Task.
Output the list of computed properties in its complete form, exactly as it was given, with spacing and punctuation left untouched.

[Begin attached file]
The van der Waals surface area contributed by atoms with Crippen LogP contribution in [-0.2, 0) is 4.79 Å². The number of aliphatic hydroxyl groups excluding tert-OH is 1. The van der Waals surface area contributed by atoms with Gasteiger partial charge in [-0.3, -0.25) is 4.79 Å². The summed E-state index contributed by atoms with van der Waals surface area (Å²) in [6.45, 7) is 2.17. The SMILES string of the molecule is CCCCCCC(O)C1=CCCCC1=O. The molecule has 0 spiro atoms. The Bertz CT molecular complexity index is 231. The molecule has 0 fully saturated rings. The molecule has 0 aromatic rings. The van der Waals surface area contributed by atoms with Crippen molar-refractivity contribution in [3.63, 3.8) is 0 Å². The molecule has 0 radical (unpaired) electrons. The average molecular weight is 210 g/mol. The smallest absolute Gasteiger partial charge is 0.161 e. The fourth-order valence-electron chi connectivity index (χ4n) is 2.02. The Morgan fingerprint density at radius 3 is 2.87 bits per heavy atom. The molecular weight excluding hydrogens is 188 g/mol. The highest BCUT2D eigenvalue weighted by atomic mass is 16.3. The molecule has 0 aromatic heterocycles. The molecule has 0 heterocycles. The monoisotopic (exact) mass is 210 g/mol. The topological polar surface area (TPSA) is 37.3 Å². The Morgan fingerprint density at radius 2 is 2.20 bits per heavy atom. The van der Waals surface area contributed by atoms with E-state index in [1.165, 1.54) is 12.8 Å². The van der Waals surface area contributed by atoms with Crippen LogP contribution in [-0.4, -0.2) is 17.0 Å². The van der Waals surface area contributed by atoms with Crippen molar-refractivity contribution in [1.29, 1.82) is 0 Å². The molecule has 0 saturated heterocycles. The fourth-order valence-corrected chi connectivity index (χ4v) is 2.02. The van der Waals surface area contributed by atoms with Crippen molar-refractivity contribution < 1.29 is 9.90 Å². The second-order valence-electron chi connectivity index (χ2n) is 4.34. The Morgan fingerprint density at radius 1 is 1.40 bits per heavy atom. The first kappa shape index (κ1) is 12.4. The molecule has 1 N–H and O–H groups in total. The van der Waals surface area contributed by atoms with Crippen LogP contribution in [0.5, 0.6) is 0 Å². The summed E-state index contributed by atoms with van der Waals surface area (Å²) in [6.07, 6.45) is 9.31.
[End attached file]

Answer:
The van der Waals surface area contributed by atoms with Crippen LogP contribution in [-0.2, 0) is 4.79 Å². The number of aliphatic hydroxyl groups excluding tert-OH is 1. The van der Waals surface area contributed by atoms with Gasteiger partial charge in [-0.3, -0.25) is 4.79 Å². The summed E-state index contributed by atoms with van der Waals surface area (Å²) in [6.45, 7) is 2.17. The SMILES string of the molecule is CCCCCCC(O)C1=CCCCC1=O. The molecule has 0 spiro atoms. The Bertz CT molecular complexity index is 231. The molecule has 0 fully saturated rings. The molecule has 0 aromatic rings. The van der Waals surface area contributed by atoms with Crippen molar-refractivity contribution in [3.63, 3.8) is 0 Å². The molecule has 0 radical (unpaired) electrons. The average molecular weight is 210 g/mol. The smallest absolute Gasteiger partial charge is 0.161 e. The fourth-order valence-electron chi connectivity index (χ4n) is 2.02. The Morgan fingerprint density at radius 3 is 2.87 bits per heavy atom. The molecular weight excluding hydrogens is 188 g/mol. The highest BCUT2D eigenvalue weighted by atomic mass is 16.3. The molecule has 0 aromatic heterocycles. The molecule has 0 heterocycles. The monoisotopic (exact) mass is 210 g/mol. The topological polar surface area (TPSA) is 37.3 Å². The Morgan fingerprint density at radius 2 is 2.20 bits per heavy atom. The van der Waals surface area contributed by atoms with E-state index in [1.165, 1.54) is 12.8 Å². The van der Waals surface area contributed by atoms with Crippen LogP contribution in [-0.4, -0.2) is 17.0 Å². The van der Waals surface area contributed by atoms with Crippen molar-refractivity contribution in [1.29, 1.82) is 0 Å². The molecule has 0 saturated heterocycles. The fourth-order valence-corrected chi connectivity index (χ4v) is 2.02. The van der Waals surface area contributed by atoms with Crippen molar-refractivity contribution < 1.29 is 9.90 Å². The second-order valence-electron chi connectivity index (χ2n) is 4.34. The Morgan fingerprint density at radius 1 is 1.40 bits per heavy atom. The first kappa shape index (κ1) is 12.4. The molecule has 1 N–H and O–H groups in total. The van der Waals surface area contributed by atoms with Crippen LogP contribution in [0.5, 0.6) is 0 Å². The summed E-state index contributed by atoms with van der Waals surface area (Å²) in [6.07, 6.45) is 9.31.